1. This and the connected Appeal No. 407 of 1913 arise out of a suit for partition, brought by the son and grandson of Pranpat Choube, defendant No. 1. The defendant No. 2 is the mother of defendant No. 1. Defendant No. 3 is the wife of defendant No. 1 and mother of plaintiff No. 1. The defendant No. 4 is, according to the plaintiffs, the mistress of defendant No. 1. According to the defendant No. 1 she is his lawful wife. The plaintiff's main objection to the decree of the Court below is that one-eighth of the estate which has been allotted to the minor plaintiff, has been placed in charge of the defendant No. 1. The case is realjy a very sad one. The family appears to have been quite prosperous, possessed of a considerable amount of irumoveable property and a good deal of produce of the land. The plaintiff No. 1 comes into Court alleging that his father (the defendant No. 1) is an immoral man, in that he is keeping defendant No. 4 as his mistress. The Court below has considered this question and has come to the conclusion that there is no truth whatever in the allegation. The defendant No. 1 himself went into the witness-box and proved that the defendant No. 4 was his married wife. This was an important pdmission. If she was a mere mistress, he could never hereafter deny that the lady was his wife. The lady appears to be of the sane caste and a person whom he could legally marry. A number of witnesses were produced to prove the marriage, and the uncle of the lady deposed that he paid the expenses. The defendant No. 2, an old lady, proved that the marriage did take place. We entirely agree with the finding of the Court below that the defendant No. 4 is not the mistress but is the married wife of the defendant No. 1. It is an admitted fact that one Mohar Dat (the father-in-law of the plaintiff No. 1) was indebted to defendant No. 1 on a bond, that this bond was handed back by the plaintiff No. 1 to his father-in-law with an endorsenment of payment. The Court has found in another suit that this was a dishonest transaction between the plaintiff No. 1 and the father-in-law, and the latter was made responsible for the bond. Plaintiff No. 1 is at present about 23 years of age, and it seems pretty clear that the present suit is really brought at the instigation of Mohar Dat with the probable result that his son-in-law and his son-in-law's family will be ruined. Against the finding of the Court below of the legal right of the plaintiff No. 1 to have partition, no exception can be taken and we are reluctantly constrained to hold that the plaintiff is entitled to a decree for partition. Under the circumstances we think that it would be most undesirable that his son's share should be placed in his charge. The son's share will, of course, remain in charge of defendant No. 1 who will hold it on behalf of the minor plaintiff.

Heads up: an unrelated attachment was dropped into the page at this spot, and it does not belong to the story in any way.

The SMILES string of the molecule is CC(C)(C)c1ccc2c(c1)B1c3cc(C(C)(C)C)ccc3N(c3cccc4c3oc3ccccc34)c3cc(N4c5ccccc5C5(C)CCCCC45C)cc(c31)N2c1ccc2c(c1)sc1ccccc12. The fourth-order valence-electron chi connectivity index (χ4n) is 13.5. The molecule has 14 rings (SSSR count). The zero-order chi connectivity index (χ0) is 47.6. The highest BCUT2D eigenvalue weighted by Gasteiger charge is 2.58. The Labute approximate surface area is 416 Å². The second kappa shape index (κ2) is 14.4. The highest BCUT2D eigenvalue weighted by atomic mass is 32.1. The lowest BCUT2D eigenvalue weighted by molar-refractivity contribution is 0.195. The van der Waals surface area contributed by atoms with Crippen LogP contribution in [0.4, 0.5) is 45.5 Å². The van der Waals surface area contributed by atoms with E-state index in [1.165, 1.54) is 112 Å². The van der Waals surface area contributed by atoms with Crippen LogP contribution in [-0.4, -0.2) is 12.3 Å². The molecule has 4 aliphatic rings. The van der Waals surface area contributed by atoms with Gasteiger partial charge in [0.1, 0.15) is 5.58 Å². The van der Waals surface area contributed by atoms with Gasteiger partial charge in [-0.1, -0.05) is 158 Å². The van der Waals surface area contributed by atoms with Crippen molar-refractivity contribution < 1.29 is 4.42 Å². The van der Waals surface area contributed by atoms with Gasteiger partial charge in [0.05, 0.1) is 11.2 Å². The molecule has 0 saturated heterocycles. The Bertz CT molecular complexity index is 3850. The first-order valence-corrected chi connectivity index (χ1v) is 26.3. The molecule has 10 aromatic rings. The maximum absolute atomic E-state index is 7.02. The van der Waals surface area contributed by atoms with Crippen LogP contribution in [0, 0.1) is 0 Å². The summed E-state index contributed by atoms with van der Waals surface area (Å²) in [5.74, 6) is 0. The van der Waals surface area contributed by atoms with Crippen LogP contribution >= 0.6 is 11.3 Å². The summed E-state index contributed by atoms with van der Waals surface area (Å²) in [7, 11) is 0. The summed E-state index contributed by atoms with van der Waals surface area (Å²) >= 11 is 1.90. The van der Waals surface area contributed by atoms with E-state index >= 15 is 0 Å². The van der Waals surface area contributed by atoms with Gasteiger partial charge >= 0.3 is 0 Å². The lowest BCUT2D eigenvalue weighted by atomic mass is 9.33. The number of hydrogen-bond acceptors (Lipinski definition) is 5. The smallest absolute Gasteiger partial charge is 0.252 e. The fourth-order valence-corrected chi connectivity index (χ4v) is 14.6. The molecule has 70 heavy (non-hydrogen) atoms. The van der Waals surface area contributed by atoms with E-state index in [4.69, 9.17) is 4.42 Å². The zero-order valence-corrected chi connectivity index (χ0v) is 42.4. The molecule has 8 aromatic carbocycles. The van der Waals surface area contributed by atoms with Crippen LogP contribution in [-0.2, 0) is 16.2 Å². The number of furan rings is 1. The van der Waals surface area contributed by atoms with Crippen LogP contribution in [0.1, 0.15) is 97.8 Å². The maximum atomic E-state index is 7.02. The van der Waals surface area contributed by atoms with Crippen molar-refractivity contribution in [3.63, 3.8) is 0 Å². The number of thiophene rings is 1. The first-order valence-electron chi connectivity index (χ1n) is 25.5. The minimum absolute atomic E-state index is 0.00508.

2. In the connected appeal it is alleged, first, that the plaintiff is not entitled to claim partition. As already stated this position cannot be supported. It is next said that Musammat Dip Kali is entitled to a share on partition. This is against the ruling in Sheo Narain v. Janki Prasad 16 Ind. Cas. 88 : 34 A. 505 : 9 A.L.J. 749. It is lastly contended that one of the villages was purchased with money which belonged to Musammat Dip Kali. We entirely agree with the view taken by the Court below upon this point. The result is that both, appeals fail.
3. We accordingly dismiss this appeal with costs including in this Court fees on the higher scale.